Life & Culture

The new e-grocer on the block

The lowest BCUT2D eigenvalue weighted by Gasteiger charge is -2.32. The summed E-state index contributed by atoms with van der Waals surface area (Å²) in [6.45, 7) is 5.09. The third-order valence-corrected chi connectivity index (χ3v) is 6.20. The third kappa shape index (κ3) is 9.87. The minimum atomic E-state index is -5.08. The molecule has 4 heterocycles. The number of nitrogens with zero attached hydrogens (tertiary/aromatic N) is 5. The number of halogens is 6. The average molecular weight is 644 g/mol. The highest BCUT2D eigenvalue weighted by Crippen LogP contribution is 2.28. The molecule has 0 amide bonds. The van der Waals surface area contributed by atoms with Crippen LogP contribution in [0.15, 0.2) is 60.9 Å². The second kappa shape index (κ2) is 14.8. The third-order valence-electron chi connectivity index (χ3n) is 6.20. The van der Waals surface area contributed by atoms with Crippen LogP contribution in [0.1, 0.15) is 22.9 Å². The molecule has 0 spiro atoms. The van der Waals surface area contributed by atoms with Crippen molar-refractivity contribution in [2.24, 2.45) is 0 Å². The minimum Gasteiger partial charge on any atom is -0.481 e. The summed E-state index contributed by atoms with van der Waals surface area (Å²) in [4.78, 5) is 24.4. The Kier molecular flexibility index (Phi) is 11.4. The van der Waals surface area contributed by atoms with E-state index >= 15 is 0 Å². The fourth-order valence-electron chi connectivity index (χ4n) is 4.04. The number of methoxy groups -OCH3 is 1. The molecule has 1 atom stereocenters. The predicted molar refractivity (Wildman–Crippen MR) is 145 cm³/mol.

Internet entrepreneur Johnny Stern is not alone in seeing the potential of his online grocery price-comparison website Greylock, the venture-capital firm that backed Facebook, now holds a stake in the business. Launched just over a year ago by Mr Stern, 35, mySupermarket compares the cost of products among the big four online supermarkets — Tesco, Asda, Sainsbury’s and Ocado (Waitrose) — and lets users cost their baskets as they shop. It has secured around £3 million in funding from Greylock and from Israeli venture-capital fund Pitango. The site has close to 200,000 monthly users, with numbers growing rapidly. But why a website that acts as a storefront for other websites? Simple, Mr Stern tells JC Business. “People spend around 20 to 25 per cent of their weekly budget on food, and consumers are looking for a way to save money on this. MySupermarket is a very easy way of doing that.” He claims the service can help users save up to 20 per cent on their weekly shop. “Most people are spending between £90 and £100 a week on their grocery shop, which means savings of around £ 1,000 a year.” The site’s technology, developed in Israel, gives the consumer details of special offers and other money-saving possibilities. Company revenue is generated principally by advertising and sponsored promotions — clients include Heineken, Procter & Gamble and Unilever — and by selling data from the site to other brands and retailers. Asda, for instance, is currently running a campaign stating that it is cheaper than Tesco on identical brands. It is sourcing the data from the site, which it is paying for. Turnover for mySupermarket’s maiden year was close to £1 million. “It is still early days, but the most successful start-ups enable the user to do something which they couldn’t do offline,” says Mr Stern, who splits his time between London and Tel Aviv. “If you look at eBay, being able to sell something to the ‘entire world’ customer base through an auction is something you would never be able to do offline — that’s why it works. Online poker or gaming sites also work for that reason.” Graduating from Cambridge with a degree in economics and management, Mr Stern spent 12 years working for venture-capital firms. “I had always liked the idea of doing something entrepreneurial, and being involved in VCs was like being an entrepreneur but without taking any risks.” In 2004, he was working in the management team for a software start-up but decided to take a chance on mySupermarket — an idea he had come up with a group of colleagues. Initial funding was secured from Manchester-based communal figures Joshua Rowe and David Hammelburger. “Online businesses had been growing for several years in consumer electronics, book and CDs. But we noticed that online grocery-shopping was a latecomer to the market — under two per cent of the entire grocery market was being purchased online, compared to 30 to 40 per cent of the CDs and books market.” Nonetheless, he believed in the demand for such a service. “Many people find grocery-shopping a chore. Ordering from the convenience of your own home is always going to be attractive, but what had held people back in the past was that they weren’t sure what they were getting. Consumers feel more confident now about the products being delivered.” He adds: “People like talking about their grocery-shopping and are interested to know whether they are being ripped off at Ocado or if there are any special offers on Tivall schnitzel at Tesco this month.” It was hard differentiating the company from other start-ups. “We had to think about a way of getting the word out there about us, without having to invest in huge amounts of marketing.” In September, he added a health-checker service to the site, in response to public concern over healthy eating. “Using very similar technology, we were able to make the same product suggestions based on health [saving calories] instead of price.” The company is currently in negotiations with Morrisons and Mr Stern has been in touch with the London Beth Din about introducing a kosher comparison service. Running a business heavily reliant on advertising revenues is particularly challenging in the current climate, he admits. “We are losing out to less generous advertising budgets. Our advertising business has to become more personalised, targeted and relevant to cope with the recessionary environment. Raising money from investors is also more difficult, and we need to be more aggressive about it.” Yet, as he puts it, people need to eat. Asked to identify other online opportunities, he says: “Any area of life where there is information overload. Online businesses are very good at consolidating information, providing it in a personal way and all in one place.” He cites real-estate service property as an example. “What really determines whether an internet site will grow or stagnate is the viral effect. It’s whether or not a site is interesting enough to make people tell their friends about it. We have a long way to go, but the early signs are there.”

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